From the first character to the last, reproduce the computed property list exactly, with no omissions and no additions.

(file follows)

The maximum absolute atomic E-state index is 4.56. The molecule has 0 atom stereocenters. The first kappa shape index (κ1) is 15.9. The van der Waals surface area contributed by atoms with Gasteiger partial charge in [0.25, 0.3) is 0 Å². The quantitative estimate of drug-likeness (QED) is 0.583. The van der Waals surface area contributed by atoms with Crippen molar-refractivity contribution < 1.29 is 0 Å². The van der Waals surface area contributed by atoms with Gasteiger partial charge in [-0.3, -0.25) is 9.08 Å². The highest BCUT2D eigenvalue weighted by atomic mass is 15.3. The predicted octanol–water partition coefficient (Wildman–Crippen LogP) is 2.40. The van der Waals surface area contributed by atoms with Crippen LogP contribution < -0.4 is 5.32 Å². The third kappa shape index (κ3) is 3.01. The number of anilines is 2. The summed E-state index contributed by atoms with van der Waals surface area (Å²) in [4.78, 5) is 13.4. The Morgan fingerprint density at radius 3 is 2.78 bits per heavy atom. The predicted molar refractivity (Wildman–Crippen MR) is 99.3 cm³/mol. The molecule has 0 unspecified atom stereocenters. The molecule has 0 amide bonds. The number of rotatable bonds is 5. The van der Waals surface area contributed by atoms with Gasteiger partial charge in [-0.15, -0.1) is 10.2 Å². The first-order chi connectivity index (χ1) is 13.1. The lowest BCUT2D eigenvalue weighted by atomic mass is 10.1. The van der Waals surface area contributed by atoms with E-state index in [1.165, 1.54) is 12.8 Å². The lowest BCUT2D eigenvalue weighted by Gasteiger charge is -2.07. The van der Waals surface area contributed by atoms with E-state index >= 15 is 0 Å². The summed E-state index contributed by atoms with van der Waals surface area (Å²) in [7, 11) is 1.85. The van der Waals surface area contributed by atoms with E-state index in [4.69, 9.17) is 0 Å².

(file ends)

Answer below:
The maximum absolute atomic E-state index is 4.56. The molecule has 0 atom stereocenters. The first kappa shape index (κ1) is 15.9. The van der Waals surface area contributed by atoms with Gasteiger partial charge in [0.25, 0.3) is 0 Å². The quantitative estimate of drug-likeness (QED) is 0.583. The van der Waals surface area contributed by atoms with Crippen molar-refractivity contribution < 1.29 is 0 Å². The van der Waals surface area contributed by atoms with Gasteiger partial charge in [-0.3, -0.25) is 9.08 Å². The highest BCUT2D eigenvalue weighted by atomic mass is 15.3. The predicted octanol–water partition coefficient (Wildman–Crippen LogP) is 2.40. The van der Waals surface area contributed by atoms with Crippen LogP contribution < -0.4 is 5.32 Å². The third kappa shape index (κ3) is 3.01. The number of anilines is 2. The summed E-state index contributed by atoms with van der Waals surface area (Å²) in [4.78, 5) is 13.4. The Morgan fingerprint density at radius 3 is 2.78 bits per heavy atom. The predicted molar refractivity (Wildman–Crippen MR) is 99.3 cm³/mol. The molecule has 0 unspecified atom stereocenters. The molecule has 0 amide bonds. The number of rotatable bonds is 5. The van der Waals surface area contributed by atoms with Gasteiger partial charge in [-0.15, -0.1) is 10.2 Å². The first-order chi connectivity index (χ1) is 13.1. The lowest BCUT2D eigenvalue weighted by atomic mass is 10.1. The van der Waals surface area contributed by atoms with E-state index in [1.165, 1.54) is 12.8 Å². The lowest BCUT2D eigenvalue weighted by Gasteiger charge is -2.07. The van der Waals surface area contributed by atoms with E-state index >= 15 is 0 Å². The summed E-state index contributed by atoms with van der Waals surface area (Å²) in [7, 11) is 1.85. The van der Waals surface area contributed by atoms with E-state index in [4.69, 9.17) is 0 Å².